Michelle Heaton has candidly opened up about her battles with alcohol and drug addiction and revealed she felt like the “worst” mum because of her struggles.
The former Liberty X star, 41, shares two children with her husband Hugh Hanley and admits that the hold her addictions had over her had a hugely negative affect on her family life.
The singer, who admits she was potentially days away from death before entering rehab, shared her guilt at not being able to give her kids the attention they craved.
Michelle, who was voted Celebrity Mum of the Year in 2014, told The Sun : “I felt like a bad mother — the worst.
“I’m so lucky I’ve got two beautiful children. They just want to see Mummy well and they want to have ‘fun Mummy’.
“They want me to play football with them, they want me to do their hair. It was those simple things that I wasn’t able to give them.”
And she said that her inability to perform simple tasks with the kids meant that Hugh often seemed like a single parent.
She confessed that while she never put daughter Faith, nine, and son AJ, seven, physically at risk, they did worry about their mum.
The star said her kids witnessed her being sick and often were left wondering why their mum was shouting.
And in the end, she admits friends such as Katie Price have played a huge part in helping to save her life.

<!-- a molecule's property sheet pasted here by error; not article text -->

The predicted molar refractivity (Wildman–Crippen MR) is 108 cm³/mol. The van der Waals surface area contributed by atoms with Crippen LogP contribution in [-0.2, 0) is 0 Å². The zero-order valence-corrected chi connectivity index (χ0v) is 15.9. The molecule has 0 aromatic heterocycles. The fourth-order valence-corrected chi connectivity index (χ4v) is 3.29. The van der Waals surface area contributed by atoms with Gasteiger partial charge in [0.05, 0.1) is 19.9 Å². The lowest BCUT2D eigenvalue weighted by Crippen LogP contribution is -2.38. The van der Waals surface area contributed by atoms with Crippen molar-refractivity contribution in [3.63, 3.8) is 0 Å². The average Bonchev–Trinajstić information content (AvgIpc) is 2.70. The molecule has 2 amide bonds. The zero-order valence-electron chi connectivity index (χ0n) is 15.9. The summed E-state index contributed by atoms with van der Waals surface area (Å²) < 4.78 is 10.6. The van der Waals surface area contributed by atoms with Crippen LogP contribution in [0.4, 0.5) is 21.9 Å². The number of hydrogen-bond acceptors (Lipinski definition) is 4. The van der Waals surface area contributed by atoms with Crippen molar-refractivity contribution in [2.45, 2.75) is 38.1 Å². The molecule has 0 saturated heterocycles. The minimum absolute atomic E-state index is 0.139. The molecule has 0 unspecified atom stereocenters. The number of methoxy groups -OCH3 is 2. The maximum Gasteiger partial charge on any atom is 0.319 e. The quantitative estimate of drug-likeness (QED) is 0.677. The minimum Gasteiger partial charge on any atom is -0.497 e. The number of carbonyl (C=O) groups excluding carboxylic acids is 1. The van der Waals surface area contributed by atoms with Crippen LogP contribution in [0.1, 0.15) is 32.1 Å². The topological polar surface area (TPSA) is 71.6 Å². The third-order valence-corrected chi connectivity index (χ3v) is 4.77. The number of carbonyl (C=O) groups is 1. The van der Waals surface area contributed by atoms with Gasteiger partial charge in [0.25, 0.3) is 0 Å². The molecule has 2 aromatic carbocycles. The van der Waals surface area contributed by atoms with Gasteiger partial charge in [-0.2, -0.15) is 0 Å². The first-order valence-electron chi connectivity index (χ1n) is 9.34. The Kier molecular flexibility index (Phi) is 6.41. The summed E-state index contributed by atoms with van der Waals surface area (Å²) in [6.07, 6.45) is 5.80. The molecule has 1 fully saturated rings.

Michelle had gone on to drink up to two bottles of wine and a bottle of vodka pretty much every day since 2018 while also taking cocaine.
She said that when cocaine was harder to get hold of during lockdown, vodka was her go-to substitute.
She admitted that she would look for the cheap deals and could mask her use as it didn’t smell as much and had fewer calories.
Michelle confessed that it was Katie and other showbiz pals that put the money forward for her to attend a four-week stint in rehab at The Priory.
She said that without her friends’ intervention she would have continued on her downward spiral.
“I never asked for help but they could see I needed it,” she added.
• Frank offers confidential advice about drugs and addiction (email email@example.com , message 82111 or call 0300 123 6600) or the NHS has information about getting help.